Thursday, September 03, 2009
Arcane Birthday Biographies: Mighty Mouse
"Oh, and yeah, he was small." -Damon Stoudamire
"...when the Toronto pick was announced, Raptor fans at the SkyDome in Toronto, the site of the draft, booed loudly. They wanted [Isiah] Thomas to choose Ed O'Bannon..." -Sports Illustrated
"This franchise isn't in it to go to the playoffs someday. We're here to work toward winning a championship, and anything short of that is failure. That's one of the reasons we wanted Damon. He comes across as the type of player who won't be satisfied to have a good career and no ring." -Isiah Thomas
Five foot nine inch Damon Stoudamire's had a good career, but no ring. Today, we celebrate his birthday and remember his many ups and downs in a career that saw its share of disappointment and enmity. We also remember that he was one of the most talented point guards of the late 90's.
Damon Stoudamire was a native of Portland, Oregon, and he grew up without a father. His uncles got him into sports and despite his small stature, Damon was a natural basketball player. He won two championships in high school before leaving town for Lute Olson's Arizona Wildcats.
In Arizona, Stoudamire formed what some called the best backcourt in college basketball with Khalid Reeves, and led the team to the 1994 Final Four (which Arizona lost in the semi finals). Stoudamire played one more season after the Final Four, averaged 22 and 7 his senior year, and was projected to go in the mid-teens in the draft. Isiah Thomas, however, intervened and in a risky, highly-criticized move, picking him seventh. Stoudamire's rookie contract had a provision that mandated that he attend that year's NBA finals (Bulls over Sonics) in order to whet his appetite.
The pick paid off. Unfortunately, the 1995-96 Raptors may have been the worst team in NBA history. The five leading scorers after Stoudamire that year were, in order: Sharone Wright, Tracy Murray, Oliver Miller (yes, that Oliver Miller), Willie Anderson, and Tony Massenburg. The fact that the team won 21 games is a tribute to Stoudamire, and he was the only thing Toronto had going for it.
The next year, the team added Marcus Camby and Walt Williams and won thirty games. So what did Isiah Thomas, the GM/VP do? Trade Stoudamire for Kenny Anderson, of course.
The underlying reasons for this trade were actually more nuanced than they now seem (and on its face it's a terrible basketball decision). Stoudamire indicated that he would want a lot of money and conditions if Toronto intended to resign him, and that he might not resign at all. As a result, they started shopping him. The Raptors were literally minutes away from moving Stoudamire in a three-team deal that would have sent Penny Hardaway to the Nets and perhaps changed the course of NBA history, but Stoudamire told the Magic he would not re-sign with them, and the deal was off. Damon wanted to go home to Portland, where he would be a hero. He was partially successful.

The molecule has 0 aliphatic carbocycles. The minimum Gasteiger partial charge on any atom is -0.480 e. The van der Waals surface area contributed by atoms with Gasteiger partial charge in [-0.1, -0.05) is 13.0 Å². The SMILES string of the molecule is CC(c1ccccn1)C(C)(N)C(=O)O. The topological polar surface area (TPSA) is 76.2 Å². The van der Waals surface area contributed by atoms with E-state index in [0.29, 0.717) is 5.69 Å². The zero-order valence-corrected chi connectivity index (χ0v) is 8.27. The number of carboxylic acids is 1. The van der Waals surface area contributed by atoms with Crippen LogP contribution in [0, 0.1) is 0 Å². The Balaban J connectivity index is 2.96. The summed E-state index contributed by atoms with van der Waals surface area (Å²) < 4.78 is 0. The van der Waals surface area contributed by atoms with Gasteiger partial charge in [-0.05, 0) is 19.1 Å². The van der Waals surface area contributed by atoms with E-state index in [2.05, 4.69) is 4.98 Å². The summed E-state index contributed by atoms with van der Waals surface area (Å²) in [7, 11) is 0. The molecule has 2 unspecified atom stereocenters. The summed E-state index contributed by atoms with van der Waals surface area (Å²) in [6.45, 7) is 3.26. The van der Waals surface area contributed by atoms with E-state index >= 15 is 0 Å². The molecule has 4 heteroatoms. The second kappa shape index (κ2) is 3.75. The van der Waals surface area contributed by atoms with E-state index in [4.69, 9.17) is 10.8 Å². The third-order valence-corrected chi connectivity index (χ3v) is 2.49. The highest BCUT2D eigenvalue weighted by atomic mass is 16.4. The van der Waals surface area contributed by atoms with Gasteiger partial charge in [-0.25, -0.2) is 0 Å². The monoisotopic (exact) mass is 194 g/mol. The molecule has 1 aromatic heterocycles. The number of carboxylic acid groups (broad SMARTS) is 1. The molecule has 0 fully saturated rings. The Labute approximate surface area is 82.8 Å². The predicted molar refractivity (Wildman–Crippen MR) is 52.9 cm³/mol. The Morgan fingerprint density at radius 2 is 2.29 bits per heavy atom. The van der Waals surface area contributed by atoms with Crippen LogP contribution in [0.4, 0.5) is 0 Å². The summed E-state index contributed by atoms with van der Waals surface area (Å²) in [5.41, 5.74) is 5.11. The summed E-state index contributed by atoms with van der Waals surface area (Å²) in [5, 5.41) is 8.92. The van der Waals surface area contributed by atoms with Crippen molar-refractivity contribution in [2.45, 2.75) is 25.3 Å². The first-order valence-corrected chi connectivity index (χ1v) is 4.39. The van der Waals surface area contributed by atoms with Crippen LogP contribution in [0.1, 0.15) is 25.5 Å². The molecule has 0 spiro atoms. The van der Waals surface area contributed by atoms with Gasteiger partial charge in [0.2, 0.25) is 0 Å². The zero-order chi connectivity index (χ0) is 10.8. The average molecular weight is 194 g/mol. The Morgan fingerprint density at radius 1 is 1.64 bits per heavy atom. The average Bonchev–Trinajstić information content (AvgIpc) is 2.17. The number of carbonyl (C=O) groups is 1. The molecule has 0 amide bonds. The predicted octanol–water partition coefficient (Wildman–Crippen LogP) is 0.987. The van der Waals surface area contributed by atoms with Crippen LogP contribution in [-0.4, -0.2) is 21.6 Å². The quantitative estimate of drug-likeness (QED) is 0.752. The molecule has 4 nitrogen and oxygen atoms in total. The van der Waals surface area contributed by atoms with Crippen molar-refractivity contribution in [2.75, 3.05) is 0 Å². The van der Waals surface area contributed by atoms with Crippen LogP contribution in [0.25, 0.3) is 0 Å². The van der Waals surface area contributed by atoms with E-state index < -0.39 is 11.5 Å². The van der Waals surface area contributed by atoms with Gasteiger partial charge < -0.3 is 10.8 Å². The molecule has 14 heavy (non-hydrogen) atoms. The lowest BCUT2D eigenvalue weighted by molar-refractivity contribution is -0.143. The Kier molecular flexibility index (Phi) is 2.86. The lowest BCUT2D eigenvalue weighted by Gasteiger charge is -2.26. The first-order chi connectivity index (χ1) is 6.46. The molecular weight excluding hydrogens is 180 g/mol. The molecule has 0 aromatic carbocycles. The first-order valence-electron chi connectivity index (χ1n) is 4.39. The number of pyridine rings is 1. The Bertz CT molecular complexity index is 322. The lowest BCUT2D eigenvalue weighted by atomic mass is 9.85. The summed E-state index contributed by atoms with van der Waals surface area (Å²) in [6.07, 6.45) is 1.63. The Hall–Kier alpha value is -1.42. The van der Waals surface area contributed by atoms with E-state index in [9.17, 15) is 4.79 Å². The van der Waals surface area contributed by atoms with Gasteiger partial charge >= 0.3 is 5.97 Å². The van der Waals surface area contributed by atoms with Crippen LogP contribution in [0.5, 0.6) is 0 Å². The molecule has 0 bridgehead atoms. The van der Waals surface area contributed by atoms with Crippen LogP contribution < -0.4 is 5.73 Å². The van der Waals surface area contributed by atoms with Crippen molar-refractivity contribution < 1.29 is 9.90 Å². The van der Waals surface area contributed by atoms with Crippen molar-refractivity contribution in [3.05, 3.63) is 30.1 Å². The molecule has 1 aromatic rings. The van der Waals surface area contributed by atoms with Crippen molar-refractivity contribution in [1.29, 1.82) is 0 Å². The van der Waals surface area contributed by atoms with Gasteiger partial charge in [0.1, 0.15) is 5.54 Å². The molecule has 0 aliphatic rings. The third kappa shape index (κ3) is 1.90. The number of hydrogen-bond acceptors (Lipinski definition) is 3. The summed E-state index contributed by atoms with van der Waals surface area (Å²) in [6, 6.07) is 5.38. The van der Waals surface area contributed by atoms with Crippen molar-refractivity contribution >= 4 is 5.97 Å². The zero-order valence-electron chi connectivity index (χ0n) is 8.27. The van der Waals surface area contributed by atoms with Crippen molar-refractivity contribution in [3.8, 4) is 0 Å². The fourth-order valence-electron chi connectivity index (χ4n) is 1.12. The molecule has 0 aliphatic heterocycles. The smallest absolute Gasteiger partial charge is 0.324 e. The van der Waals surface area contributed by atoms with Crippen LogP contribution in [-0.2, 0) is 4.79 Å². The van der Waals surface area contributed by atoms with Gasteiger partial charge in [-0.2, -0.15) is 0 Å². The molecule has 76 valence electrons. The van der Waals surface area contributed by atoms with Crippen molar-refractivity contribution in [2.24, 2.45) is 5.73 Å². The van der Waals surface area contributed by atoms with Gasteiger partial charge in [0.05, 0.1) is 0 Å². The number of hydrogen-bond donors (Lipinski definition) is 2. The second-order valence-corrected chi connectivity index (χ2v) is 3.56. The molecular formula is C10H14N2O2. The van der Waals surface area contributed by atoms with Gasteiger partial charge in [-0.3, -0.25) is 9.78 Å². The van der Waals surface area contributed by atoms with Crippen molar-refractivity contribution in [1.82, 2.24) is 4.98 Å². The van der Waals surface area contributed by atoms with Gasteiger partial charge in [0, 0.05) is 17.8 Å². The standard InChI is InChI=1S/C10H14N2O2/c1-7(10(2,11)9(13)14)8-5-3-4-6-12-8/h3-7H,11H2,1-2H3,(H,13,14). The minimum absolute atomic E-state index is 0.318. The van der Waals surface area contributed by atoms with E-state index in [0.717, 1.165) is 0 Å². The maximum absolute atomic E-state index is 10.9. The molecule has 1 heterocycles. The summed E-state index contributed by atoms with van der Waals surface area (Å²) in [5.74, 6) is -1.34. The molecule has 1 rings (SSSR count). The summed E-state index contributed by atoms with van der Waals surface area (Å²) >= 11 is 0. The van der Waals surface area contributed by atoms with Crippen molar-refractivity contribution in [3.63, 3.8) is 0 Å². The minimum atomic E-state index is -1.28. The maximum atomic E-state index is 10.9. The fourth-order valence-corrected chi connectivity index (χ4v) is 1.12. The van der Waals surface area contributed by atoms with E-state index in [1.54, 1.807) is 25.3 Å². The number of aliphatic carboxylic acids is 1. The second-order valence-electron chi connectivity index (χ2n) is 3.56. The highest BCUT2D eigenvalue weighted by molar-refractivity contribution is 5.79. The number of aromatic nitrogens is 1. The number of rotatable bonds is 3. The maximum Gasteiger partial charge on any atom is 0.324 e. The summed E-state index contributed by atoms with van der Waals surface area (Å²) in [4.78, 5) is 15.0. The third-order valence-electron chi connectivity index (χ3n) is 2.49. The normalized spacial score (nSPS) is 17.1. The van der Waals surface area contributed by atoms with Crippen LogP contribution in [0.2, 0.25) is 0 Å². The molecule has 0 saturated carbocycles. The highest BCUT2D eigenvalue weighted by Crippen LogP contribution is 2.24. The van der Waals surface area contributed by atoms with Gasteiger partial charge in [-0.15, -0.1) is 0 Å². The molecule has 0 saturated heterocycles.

When Stoudamire arrived in Portland, he was not popular. He was initially benched for Scottie Pippen, who split time with Bonzi Wells at the point, and it looked like his career was in jeopardy. However, he made it back to the starting lineup and eventually became a key component in the most balanced team in the NBA. Before long, the Blazers would establish themselves as one of the best teams not to reach the finals in the last twenty years.
That 1999-2000 Trailblazers are most famous for their tragic combustion against the Lakers in which they blew a 19 point lead in the final minutes of the seventh game of the Western Conference Finals. Although that memory is surely unpleasant, it's easy to forget just how amazing it is that any team was able to take the Shaq and Kobe juggernaut to a seventh game, let alone have them down almost twenty in the fourth quarter. That year, the Pacers were the prospective opponents in the NBA finals, and the winners of the West were all but guaranteed a championship. The Blazers were incredibly balanced and poised to beat the Lakers, but unfortunately fell victim to one of the greatest rallies in the league's history.
From there, the Mighty Mouse began an undignified downhill path to retirement. His consistency deteriorated and could no longer carry his team. He was held up as an example of the bad attitudes on the Jail Blazers because of a couple of possession charges (one of which was thrown out when a Judge ruled police had illegally searched Stoudamire's home). There was still talent there (in 2005, Stoudamire scored his career high of 54 points at age 31 in what can only be described as a massive anomaly) but the rest of his career became a quiet wind-down as he played the part of the NBA veteran point guard who can give you some quality minutes but is essentially disposable.
Stoudamire's career was marred by bad choices (which his agent probably had more to do with than him), bad publicity, and bad losses, but he was one of the quickest, best point guards of his generation. Happy birthday, Mighty Mouse.
Posted by Jimmy at 1:00 PM